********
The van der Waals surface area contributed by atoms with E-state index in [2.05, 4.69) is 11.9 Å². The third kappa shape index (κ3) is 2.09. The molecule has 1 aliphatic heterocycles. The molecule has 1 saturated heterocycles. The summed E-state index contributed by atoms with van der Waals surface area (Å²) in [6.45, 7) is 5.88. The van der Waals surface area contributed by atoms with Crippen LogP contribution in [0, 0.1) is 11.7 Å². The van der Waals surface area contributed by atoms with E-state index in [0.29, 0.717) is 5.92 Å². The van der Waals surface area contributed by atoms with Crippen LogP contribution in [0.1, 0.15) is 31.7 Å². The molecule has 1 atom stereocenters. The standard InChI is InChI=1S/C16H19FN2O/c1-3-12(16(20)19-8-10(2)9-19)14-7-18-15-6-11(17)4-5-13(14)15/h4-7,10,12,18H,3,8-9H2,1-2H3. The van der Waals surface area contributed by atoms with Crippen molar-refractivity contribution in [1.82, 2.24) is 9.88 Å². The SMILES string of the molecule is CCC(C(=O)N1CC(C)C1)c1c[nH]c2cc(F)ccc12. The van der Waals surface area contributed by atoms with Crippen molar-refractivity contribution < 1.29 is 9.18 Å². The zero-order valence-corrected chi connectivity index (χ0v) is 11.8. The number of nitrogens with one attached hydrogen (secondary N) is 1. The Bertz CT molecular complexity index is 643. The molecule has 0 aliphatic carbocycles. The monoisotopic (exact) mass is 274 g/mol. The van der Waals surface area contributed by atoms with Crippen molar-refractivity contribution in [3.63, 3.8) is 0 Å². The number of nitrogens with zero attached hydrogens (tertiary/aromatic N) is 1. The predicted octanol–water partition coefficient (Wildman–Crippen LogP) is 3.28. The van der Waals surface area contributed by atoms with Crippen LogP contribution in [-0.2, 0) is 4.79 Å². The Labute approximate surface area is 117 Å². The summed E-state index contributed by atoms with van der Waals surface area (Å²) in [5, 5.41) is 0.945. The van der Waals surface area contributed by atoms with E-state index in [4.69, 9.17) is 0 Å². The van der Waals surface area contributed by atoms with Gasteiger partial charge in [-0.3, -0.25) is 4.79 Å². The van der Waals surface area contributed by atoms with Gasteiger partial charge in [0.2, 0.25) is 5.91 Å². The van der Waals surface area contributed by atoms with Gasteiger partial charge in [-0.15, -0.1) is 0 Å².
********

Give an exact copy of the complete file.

The van der Waals surface area contributed by atoms with E-state index in [2.05, 4.69) is 11.9 Å². The third kappa shape index (κ3) is 2.09. The molecule has 1 aliphatic heterocycles. The molecule has 1 saturated heterocycles. The summed E-state index contributed by atoms with van der Waals surface area (Å²) in [6.45, 7) is 5.88. The van der Waals surface area contributed by atoms with Crippen LogP contribution in [0, 0.1) is 11.7 Å². The van der Waals surface area contributed by atoms with E-state index in [0.29, 0.717) is 5.92 Å². The van der Waals surface area contributed by atoms with Crippen LogP contribution in [0.1, 0.15) is 31.7 Å². The molecule has 1 atom stereocenters. The standard InChI is InChI=1S/C16H19FN2O/c1-3-12(16(20)19-8-10(2)9-19)14-7-18-15-6-11(17)4-5-13(14)15/h4-7,10,12,18H,3,8-9H2,1-2H3. The van der Waals surface area contributed by atoms with Crippen molar-refractivity contribution in [1.82, 2.24) is 9.88 Å². The SMILES string of the molecule is CCC(C(=O)N1CC(C)C1)c1c[nH]c2cc(F)ccc12. The van der Waals surface area contributed by atoms with Crippen molar-refractivity contribution < 1.29 is 9.18 Å². The zero-order valence-corrected chi connectivity index (χ0v) is 11.8. The number of nitrogens with one attached hydrogen (secondary N) is 1. The Bertz CT molecular complexity index is 643. The molecule has 0 aliphatic carbocycles. The monoisotopic (exact) mass is 274 g/mol. The van der Waals surface area contributed by atoms with Crippen molar-refractivity contribution in [3.63, 3.8) is 0 Å². The number of nitrogens with zero attached hydrogens (tertiary/aromatic N) is 1. The predicted octanol–water partition coefficient (Wildman–Crippen LogP) is 3.28. The van der Waals surface area contributed by atoms with Crippen LogP contribution in [-0.2, 0) is 4.79 Å². The Labute approximate surface area is 117 Å². The summed E-state index contributed by atoms with van der Waals surface area (Å²) in [5, 5.41) is 0.945. The van der Waals surface area contributed by atoms with E-state index in [4.69, 9.17) is 0 Å². The van der Waals surface area contributed by atoms with Gasteiger partial charge in [-0.3, -0.25) is 4.79 Å². The van der Waals surface area contributed by atoms with Gasteiger partial charge in [0.2, 0.25) is 5.91 Å². The van der Waals surface area contributed by atoms with Gasteiger partial charge in [-0.15, -0.1) is 0 Å².